I think I may have just discovered some Greek philosophical correlates of this “common human pattern”. I wonder: if Judaism and/or Christianity really did provoke a move toward egalitarianism, would that be a point in its favor? Or would it be rather irrelevant, since ‘egalitarianism’ lies 100% in the land of subjective fiction?

        • Herald Newman

          Science doesn’t test values because values are subjective.

        • http://labreuer.wordpress.com Luke Breuer

          Really? Let’s test that claim:

          Epistemic Values are Values Too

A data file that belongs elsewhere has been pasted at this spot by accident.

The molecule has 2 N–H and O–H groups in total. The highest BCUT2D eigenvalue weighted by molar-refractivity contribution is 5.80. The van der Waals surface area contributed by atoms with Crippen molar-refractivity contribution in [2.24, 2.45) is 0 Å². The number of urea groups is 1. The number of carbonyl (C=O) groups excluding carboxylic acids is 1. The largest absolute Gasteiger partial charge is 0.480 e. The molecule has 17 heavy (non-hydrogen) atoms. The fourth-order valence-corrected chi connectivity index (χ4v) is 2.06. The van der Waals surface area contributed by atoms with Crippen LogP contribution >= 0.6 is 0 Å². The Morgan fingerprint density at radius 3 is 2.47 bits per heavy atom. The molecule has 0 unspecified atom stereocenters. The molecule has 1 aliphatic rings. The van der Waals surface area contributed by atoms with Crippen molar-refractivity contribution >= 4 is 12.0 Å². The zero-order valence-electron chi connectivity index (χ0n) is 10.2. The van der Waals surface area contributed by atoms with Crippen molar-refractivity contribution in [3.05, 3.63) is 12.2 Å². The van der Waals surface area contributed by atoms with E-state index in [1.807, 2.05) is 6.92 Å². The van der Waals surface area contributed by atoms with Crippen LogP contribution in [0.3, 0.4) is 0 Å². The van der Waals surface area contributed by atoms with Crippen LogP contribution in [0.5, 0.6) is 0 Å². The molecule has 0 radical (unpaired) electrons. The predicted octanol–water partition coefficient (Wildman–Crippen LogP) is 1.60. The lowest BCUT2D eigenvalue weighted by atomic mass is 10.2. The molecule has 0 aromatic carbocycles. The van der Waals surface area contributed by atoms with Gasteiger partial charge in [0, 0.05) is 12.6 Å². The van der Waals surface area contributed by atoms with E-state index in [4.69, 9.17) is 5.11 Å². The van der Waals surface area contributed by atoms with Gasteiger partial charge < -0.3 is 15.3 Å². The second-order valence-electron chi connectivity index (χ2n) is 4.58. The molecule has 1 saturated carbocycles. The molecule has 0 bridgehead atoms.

The classical pragmatists, Peirce, James, Dewey, and Mead, all held that value and normativity permeate all of experience. In the philosophy of science, what this point of view implied is that normative judgments are essential to the practice of science itself. These pragmatist philosophers did not refer only to the kind of normative judgments that we call “moral” or “ethical”; judgments of “coherence,” “plausibility,” “reasonableness,” “simplicity,” and of what Dirac famously called the beauty of a hypothesis, are all normative judgments in Charles Peirce’s sense, judgments of “what ought to be” in the case of reasoning.[7]